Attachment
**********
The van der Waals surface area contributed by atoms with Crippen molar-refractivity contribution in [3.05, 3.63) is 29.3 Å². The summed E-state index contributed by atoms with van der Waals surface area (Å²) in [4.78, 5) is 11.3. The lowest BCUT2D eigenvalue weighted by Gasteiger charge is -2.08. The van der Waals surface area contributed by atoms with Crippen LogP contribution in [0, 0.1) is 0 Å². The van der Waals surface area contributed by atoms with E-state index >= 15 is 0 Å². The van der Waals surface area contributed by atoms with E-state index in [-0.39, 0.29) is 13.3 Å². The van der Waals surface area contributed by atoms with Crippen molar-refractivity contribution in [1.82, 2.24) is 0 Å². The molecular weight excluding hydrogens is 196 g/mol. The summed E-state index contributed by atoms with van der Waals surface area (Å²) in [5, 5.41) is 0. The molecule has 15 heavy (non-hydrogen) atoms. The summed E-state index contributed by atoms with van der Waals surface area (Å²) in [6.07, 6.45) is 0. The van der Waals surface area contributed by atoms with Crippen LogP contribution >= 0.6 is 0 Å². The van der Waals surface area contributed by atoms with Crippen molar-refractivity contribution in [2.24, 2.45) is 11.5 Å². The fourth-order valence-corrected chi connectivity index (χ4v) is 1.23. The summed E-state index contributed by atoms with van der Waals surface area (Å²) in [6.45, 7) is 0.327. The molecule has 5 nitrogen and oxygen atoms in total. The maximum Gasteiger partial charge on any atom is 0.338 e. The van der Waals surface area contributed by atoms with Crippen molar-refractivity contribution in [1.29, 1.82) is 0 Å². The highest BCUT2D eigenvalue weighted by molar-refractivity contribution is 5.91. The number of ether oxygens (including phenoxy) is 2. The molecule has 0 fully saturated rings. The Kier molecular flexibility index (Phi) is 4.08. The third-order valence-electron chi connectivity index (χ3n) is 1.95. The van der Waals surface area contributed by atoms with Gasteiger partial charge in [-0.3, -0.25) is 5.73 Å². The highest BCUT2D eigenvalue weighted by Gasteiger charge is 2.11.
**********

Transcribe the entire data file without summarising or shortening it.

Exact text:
The van der Waals surface area contributed by atoms with Crippen molar-refractivity contribution in [3.05, 3.63) is 29.3 Å². The summed E-state index contributed by atoms with van der Waals surface area (Å²) in [4.78, 5) is 11.3. The lowest BCUT2D eigenvalue weighted by Gasteiger charge is -2.08. The van der Waals surface area contributed by atoms with Crippen LogP contribution in [0, 0.1) is 0 Å². The van der Waals surface area contributed by atoms with E-state index >= 15 is 0 Å². The van der Waals surface area contributed by atoms with E-state index in [-0.39, 0.29) is 13.3 Å². The van der Waals surface area contributed by atoms with Crippen molar-refractivity contribution in [1.82, 2.24) is 0 Å². The molecular weight excluding hydrogens is 196 g/mol. The summed E-state index contributed by atoms with van der Waals surface area (Å²) in [5, 5.41) is 0. The molecule has 15 heavy (non-hydrogen) atoms. The summed E-state index contributed by atoms with van der Waals surface area (Å²) in [6.07, 6.45) is 0. The van der Waals surface area contributed by atoms with Crippen LogP contribution >= 0.6 is 0 Å². The van der Waals surface area contributed by atoms with Crippen molar-refractivity contribution in [2.24, 2.45) is 11.5 Å². The fourth-order valence-corrected chi connectivity index (χ4v) is 1.23. The summed E-state index contributed by atoms with van der Waals surface area (Å²) in [6.45, 7) is 0.327. The molecule has 5 nitrogen and oxygen atoms in total. The maximum Gasteiger partial charge on any atom is 0.338 e. The van der Waals surface area contributed by atoms with Crippen molar-refractivity contribution in [1.29, 1.82) is 0 Å². The highest BCUT2D eigenvalue weighted by molar-refractivity contribution is 5.91. The number of ether oxygens (including phenoxy) is 2. The molecule has 0 fully saturated rings. The Kier molecular flexibility index (Phi) is 4.08. The third-order valence-electron chi connectivity index (χ3n) is 1.95. The van der Waals surface area contributed by atoms with Gasteiger partial charge in [-0.3, -0.25) is 5.73 Å². The highest BCUT2D eigenvalue weighted by Gasteiger charge is 2.11.